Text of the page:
The study was cross-sectional and comparative, carried out at Aminu Kano Teaching Hospital, a tertiary health-care institution in Kano State, North-western Nigeria. The study protocol was approved by the Research Ethics Committee of the hospital, before the commencement of the study. The study conformed to the Declaration of Helsinki on investigations involving human participants.[6] The study was explained to the patients in English or in the local language (Hausa) and written informed consent obtained before enrollment into the study.

Study population

The study population comprised of patients at least 18 years of age, attending the general outpatient clinic of the hospital. There were two patient groups; those with high-normal BP (Group 1) and those with optimal BP (Group 2) and participants were matched for gender.

Out of 200 patients (100 patients for each group) consecutively selected, 186 patients who fulfilled the inclusion criteria were studied. Exclusion criteria included participants <18 years of age, those with overt proteinuria, and those on drugs known to increase BP such as steroids and contraceptive pills. Furthermore, participants previously or newly diagnosed with hypertension, diabetes mellitus (DM), renal disease, or renal insufficiency (serum creatinine >1.2–2 mg/dl [>105.6–176 umol/L]) were excluded from the study.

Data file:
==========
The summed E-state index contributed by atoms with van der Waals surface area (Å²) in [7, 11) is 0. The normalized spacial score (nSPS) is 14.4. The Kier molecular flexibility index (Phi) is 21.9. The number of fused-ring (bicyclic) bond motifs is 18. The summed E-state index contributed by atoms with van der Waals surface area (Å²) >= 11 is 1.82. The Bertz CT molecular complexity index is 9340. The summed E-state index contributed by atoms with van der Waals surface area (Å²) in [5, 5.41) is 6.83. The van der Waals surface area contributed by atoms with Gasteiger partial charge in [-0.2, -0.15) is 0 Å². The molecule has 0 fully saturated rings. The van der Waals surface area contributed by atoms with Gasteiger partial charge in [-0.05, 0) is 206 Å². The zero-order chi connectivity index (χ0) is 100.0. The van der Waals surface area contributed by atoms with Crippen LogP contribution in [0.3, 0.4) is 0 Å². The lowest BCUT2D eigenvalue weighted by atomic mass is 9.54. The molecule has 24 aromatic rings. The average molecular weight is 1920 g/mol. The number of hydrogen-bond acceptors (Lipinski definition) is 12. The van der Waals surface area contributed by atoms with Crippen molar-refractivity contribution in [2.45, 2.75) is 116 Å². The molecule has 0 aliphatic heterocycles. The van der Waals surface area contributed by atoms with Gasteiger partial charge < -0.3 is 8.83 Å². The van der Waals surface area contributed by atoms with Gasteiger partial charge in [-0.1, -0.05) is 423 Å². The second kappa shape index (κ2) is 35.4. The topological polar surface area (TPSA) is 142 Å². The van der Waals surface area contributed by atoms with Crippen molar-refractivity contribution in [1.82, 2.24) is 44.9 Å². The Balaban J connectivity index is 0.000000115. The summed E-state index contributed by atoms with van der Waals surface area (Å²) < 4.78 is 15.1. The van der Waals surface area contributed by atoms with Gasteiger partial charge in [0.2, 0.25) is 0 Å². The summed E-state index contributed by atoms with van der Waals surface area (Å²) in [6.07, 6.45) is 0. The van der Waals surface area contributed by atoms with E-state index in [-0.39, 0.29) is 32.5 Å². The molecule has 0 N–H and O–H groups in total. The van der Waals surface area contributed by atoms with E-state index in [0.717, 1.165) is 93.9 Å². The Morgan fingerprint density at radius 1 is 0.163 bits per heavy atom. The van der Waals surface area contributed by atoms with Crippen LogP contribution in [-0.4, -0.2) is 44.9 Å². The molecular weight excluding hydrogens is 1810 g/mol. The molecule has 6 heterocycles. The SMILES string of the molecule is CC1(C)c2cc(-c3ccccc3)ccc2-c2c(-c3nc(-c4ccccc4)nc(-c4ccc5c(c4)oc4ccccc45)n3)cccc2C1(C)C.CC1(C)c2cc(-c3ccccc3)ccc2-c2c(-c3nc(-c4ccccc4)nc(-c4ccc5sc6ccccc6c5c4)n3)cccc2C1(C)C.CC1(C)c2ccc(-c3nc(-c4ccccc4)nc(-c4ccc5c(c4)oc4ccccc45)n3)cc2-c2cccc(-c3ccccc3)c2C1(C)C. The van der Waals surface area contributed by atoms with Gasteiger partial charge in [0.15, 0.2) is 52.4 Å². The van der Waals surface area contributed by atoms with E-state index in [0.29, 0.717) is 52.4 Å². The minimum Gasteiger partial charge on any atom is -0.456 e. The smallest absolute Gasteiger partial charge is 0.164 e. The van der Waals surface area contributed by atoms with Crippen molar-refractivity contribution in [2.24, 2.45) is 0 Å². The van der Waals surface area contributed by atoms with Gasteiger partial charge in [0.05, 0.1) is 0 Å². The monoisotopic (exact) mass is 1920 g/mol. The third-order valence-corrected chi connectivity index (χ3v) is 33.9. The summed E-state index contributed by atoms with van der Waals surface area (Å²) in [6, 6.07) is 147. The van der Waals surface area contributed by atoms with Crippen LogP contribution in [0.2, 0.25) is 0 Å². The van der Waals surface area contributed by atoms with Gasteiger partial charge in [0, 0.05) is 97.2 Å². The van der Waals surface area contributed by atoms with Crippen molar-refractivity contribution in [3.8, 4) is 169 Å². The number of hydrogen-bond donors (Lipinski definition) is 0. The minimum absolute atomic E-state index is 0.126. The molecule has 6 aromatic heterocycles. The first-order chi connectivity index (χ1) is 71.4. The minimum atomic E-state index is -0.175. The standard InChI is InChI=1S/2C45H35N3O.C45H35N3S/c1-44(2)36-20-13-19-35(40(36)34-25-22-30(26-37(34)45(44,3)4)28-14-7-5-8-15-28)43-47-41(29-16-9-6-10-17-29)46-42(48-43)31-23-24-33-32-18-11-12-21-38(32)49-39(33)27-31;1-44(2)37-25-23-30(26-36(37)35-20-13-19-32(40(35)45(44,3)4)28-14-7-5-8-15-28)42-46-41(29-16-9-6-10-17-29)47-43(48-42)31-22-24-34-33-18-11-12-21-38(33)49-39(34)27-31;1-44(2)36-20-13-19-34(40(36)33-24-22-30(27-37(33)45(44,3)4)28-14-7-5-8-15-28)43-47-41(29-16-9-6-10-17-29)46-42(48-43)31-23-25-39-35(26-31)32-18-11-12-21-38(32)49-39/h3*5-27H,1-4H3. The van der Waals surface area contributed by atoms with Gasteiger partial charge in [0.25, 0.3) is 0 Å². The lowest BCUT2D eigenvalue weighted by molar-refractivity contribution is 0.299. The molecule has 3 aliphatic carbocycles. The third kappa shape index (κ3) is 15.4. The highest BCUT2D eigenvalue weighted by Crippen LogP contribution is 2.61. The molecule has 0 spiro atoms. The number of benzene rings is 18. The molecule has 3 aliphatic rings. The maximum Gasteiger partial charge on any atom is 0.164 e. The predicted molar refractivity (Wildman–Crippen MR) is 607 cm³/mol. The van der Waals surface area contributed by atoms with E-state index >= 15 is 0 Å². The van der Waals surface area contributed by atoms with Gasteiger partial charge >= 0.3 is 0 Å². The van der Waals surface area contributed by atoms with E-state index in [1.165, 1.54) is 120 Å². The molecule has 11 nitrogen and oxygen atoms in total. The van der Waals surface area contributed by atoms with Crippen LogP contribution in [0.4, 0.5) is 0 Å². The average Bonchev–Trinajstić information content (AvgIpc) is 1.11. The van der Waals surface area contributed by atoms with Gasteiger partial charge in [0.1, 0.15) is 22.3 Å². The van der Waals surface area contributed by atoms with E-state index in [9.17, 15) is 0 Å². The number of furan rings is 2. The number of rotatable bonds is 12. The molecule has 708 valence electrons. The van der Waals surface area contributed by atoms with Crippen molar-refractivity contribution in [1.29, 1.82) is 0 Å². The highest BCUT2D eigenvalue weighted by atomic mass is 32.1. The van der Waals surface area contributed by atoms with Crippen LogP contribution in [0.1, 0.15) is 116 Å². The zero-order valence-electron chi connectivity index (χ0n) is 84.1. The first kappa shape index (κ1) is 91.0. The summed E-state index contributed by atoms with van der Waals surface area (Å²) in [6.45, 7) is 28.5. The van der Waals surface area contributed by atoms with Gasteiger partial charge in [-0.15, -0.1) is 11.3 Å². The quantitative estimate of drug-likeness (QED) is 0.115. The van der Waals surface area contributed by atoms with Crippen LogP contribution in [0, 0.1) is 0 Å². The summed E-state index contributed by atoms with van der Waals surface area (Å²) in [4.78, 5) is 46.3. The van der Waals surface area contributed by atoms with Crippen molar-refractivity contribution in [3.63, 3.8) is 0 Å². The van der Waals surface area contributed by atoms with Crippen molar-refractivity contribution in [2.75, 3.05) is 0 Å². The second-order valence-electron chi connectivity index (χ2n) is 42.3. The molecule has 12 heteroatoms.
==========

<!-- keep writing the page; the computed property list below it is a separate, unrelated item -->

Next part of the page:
Measurement of blood pressure and microalbuminuria

BP was measured using mercury sphygmomanometer according to the recommendations of the American Society of Hypertension.[7] The patient was allowed to relax for 5 min before the first reading, and an average of 2 readings was taken 15 min apart. BP levels were defined using the World Health Organization-International Society of Hypertension (WHO-ISH) classification.[1] High-normal BP was defined as SBP of 130–139 mmHg and/or DBP 85–89 mmHg, whereas optimal BP was defined as SBP of <120 mmHg and/or DBP of <80 mmHg.[1]

The first voided morning urine sample was tested by the researcher for microalbuminuria using an immunochemical semi-quantitative kit (Micral Test™, Roche Diagnostics, USA, 2010.) which measures albumin in the range of 20–200 mg/L.[8] Microalbuminuria was defined as 20–200 mg/L albumin in urine.[9] Detection levels at ≥20 mg/L were considered positive.[7]